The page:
From the early 2000s to the first half of the 2010s, a popular trend among young men was to join armed underground groups and take courses at the international Islamic universities of Syria, Saudi Arabia, Egypt, or Jordan. For tens of thousands of young people from the North Caucasus, that meant death, imprisonment, or emigration. After the destruction of ISIL, combat sports became popular in the region. MMA champion Khabib Nurmagomedov brought worldwide fame to the regional school of freestyle wrestling. Following their role models, the majority of young Muslims considered it mainstream to show loyalty to the Spiritual Administration of the Muslims of the Russian Federation and to the authorities. Not all of the tens of thousands of Caucasians who participated in wrestling matches achieved great success. Most of them went on to serve as conscripts or soldiers under contract. In February, March, and April 2022, this forced loyalty to the regime, which helped create opportunity for socioeconomic upward mobility, became a death trap that provided a ticket to Russia’s war against Ukraine.

Funerals: A Silent Protest

It is a custom in the North Caucasus for large numbers of relatives, friends, and neighbors to attend funerals. Along with weddings, funerals serve as a traditional public forum, replacing meetings, rallies, and the media. Furthermore, the funeral rite commands solidarity and respect toward the deceased and his family. Currently, however, when those who die in Ukraine are buried in Ingushetia, one may hear whispers that only custom compels one to come and pray for a soldier who died in this unjust war. People speak up in private social media exchanges and in closed chatrooms. There they may say “It is forbidden to pray for those killed in the forbidden war” or even “We do not feel any pity, let anyone who went there voluntarily not return home alive.”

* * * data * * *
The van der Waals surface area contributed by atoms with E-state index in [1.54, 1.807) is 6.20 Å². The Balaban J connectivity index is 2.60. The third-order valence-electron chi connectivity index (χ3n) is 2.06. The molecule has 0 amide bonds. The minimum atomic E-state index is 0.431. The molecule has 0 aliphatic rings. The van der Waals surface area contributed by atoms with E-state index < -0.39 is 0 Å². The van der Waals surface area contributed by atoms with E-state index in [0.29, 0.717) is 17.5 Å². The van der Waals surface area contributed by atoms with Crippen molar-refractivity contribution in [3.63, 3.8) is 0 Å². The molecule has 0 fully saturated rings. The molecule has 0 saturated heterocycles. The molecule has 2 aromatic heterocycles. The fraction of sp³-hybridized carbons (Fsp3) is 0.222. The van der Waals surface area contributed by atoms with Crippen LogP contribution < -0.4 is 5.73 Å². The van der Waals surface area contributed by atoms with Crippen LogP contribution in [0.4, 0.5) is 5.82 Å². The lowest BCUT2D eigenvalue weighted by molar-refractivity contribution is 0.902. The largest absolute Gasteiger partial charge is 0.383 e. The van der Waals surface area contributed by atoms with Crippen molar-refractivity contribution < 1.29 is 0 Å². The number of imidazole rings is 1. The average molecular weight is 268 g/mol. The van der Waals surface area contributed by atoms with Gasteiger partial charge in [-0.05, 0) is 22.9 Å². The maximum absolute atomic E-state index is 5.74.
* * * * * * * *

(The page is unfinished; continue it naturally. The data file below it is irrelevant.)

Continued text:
In Chechnya, where more soldiers have died, relatives know that their family members lie in morgues in Belarus, Crimea, or Rostov-on-Don, and that the authorities arrange for the bodies to be repatriated in small groups in order to hide the scale of the massacre. Kadyrov’s followers forbid passing along information about the war to the families of those soldiers from the Chechen Republic. Everyone understands what is going on, but there is no official information.

In early April, another group of bodies was returned to Chechnya for burial, and during one of the funeral processions, some women began to scream and cry: “Why are our children dying there?” They were quickly approached by Kadyrovites and silenced.

Now in Chechnya, “special people” attend the funerals of all those who died in Ukraine, sit in the circle with the other men and women, and listen to what they say. Everybody knows who these people are and exchange glances and nods of understanding. People remain quiet.

Not Our War?